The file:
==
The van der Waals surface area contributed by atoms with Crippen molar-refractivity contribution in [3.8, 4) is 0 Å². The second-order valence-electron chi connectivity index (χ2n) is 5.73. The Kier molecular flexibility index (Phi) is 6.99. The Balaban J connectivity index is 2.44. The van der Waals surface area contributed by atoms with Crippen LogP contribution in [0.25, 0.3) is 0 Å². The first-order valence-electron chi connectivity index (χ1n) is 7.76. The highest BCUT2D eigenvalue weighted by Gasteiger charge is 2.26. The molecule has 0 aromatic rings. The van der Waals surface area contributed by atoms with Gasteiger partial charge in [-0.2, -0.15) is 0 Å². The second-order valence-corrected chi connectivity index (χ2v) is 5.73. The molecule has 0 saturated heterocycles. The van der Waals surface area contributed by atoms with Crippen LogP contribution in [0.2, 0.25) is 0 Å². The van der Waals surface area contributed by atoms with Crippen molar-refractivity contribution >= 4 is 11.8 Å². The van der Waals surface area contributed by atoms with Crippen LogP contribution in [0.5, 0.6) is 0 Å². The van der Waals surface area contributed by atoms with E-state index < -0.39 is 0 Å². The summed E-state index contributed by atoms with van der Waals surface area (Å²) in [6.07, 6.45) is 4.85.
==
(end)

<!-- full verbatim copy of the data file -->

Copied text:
The van der Waals surface area contributed by atoms with Crippen molar-refractivity contribution in [3.8, 4) is 0 Å². The second-order valence-electron chi connectivity index (χ2n) is 5.73. The Kier molecular flexibility index (Phi) is 6.99. The Balaban J connectivity index is 2.44. The van der Waals surface area contributed by atoms with Crippen LogP contribution in [0.25, 0.3) is 0 Å². The first-order valence-electron chi connectivity index (χ1n) is 7.76. The highest BCUT2D eigenvalue weighted by Gasteiger charge is 2.26. The molecule has 0 aromatic rings. The van der Waals surface area contributed by atoms with Gasteiger partial charge in [-0.2, -0.15) is 0 Å². The second-order valence-corrected chi connectivity index (χ2v) is 5.73. The molecule has 0 saturated heterocycles. The van der Waals surface area contributed by atoms with Crippen LogP contribution in [0.2, 0.25) is 0 Å². The van der Waals surface area contributed by atoms with Crippen molar-refractivity contribution >= 4 is 11.8 Å². The van der Waals surface area contributed by atoms with Crippen LogP contribution in [0.5, 0.6) is 0 Å². The van der Waals surface area contributed by atoms with E-state index < -0.39 is 0 Å². The summed E-state index contributed by atoms with van der Waals surface area (Å²) in [6.07, 6.45) is 4.85.